It rained quite a bit last night, so we had to let our things dry out a bit before we start our trek back to more civilized, paved roads. Walked back up to the cooking shelter to grab some breakfast, and ended up with some good views on the way back to the campsite (lower right of the picture).
We were all packed up and on the road by 10:30a or so…when we got to the road, it was a bit muddy. Now the mud on this section of the road is nothing like the grease-slick mud that we encountered near Eagle Plains, but we were a bit gun-shy, and pulled into the visitor center just down the road a bit to play it safe and let the road dry out.
The visitor center is a nice place that talks about the park, but it seems pretty useless when it comes to giving out information on the current state of the road. The weather forecast was for clearing in the afternoon, and then changing back to rain for the next couple of days. So, we had a small “dry” window open to us. After waiting for 45 minutes, we start to head out to the parking lot, still unsure of which direction we wanted to go – back to the campground or 70km out to the pavement. As we were walking out to our bikes, we spoke with some people who had just come up the road and said it was fine. So, we went for it! Turns out the worst part of the road (and it wasn’t that bad), was right outside the visitor center. Within a mile, the road was totally dry (and gravel).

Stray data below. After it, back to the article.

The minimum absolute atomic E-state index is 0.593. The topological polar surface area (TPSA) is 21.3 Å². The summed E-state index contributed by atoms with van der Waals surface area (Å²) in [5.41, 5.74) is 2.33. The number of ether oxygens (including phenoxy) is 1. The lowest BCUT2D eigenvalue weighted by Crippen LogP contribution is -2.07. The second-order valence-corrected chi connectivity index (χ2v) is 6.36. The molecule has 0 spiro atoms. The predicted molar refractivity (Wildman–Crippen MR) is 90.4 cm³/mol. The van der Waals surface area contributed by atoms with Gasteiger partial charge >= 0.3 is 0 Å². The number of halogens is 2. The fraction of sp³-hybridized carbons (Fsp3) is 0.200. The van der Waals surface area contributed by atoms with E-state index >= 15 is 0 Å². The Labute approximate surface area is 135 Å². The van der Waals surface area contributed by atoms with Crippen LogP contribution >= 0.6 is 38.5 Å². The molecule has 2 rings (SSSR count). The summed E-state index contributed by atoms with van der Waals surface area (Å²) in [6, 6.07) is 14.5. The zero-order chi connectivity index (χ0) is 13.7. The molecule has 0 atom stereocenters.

Once we made it back to the start of the Dempster, we pulled over so I could air up my tires. I had them aired down for better traction…I wanted them back up to normal again for better mileage and so the tires would last longer on the pavement.
After lunch and fuel (there is premium at the shell station in Dawson City), it was time to give the bikes a bath to get the calcium chloride muck off. They really weren’t that dirty compared to some bikes I’ve seen come off the Dempster (or Dalton). The rain last night did take some of the muck off for us.
After the wash, we went just a bit down the road to the Klondike river campground. We have a nice spot in the woods and really can’t see anyone around us.
We walked down to the river to try some fishing since went through the trouble of buying fishing licenses. We had access to a section of the river that was not ideal for fishing. Wide and shallow with fast moving water. But it was still fun to cast a line for a bit.
I’ve made the call that we are not doing any more unpaved roads this trip. That means no Top of the World Highway or Denali Highway – I’ll have to save them for a future trip. So, to get to Fairbanks, we are going to need to start to backtrack tomorrow and head toward the Alaska Highway.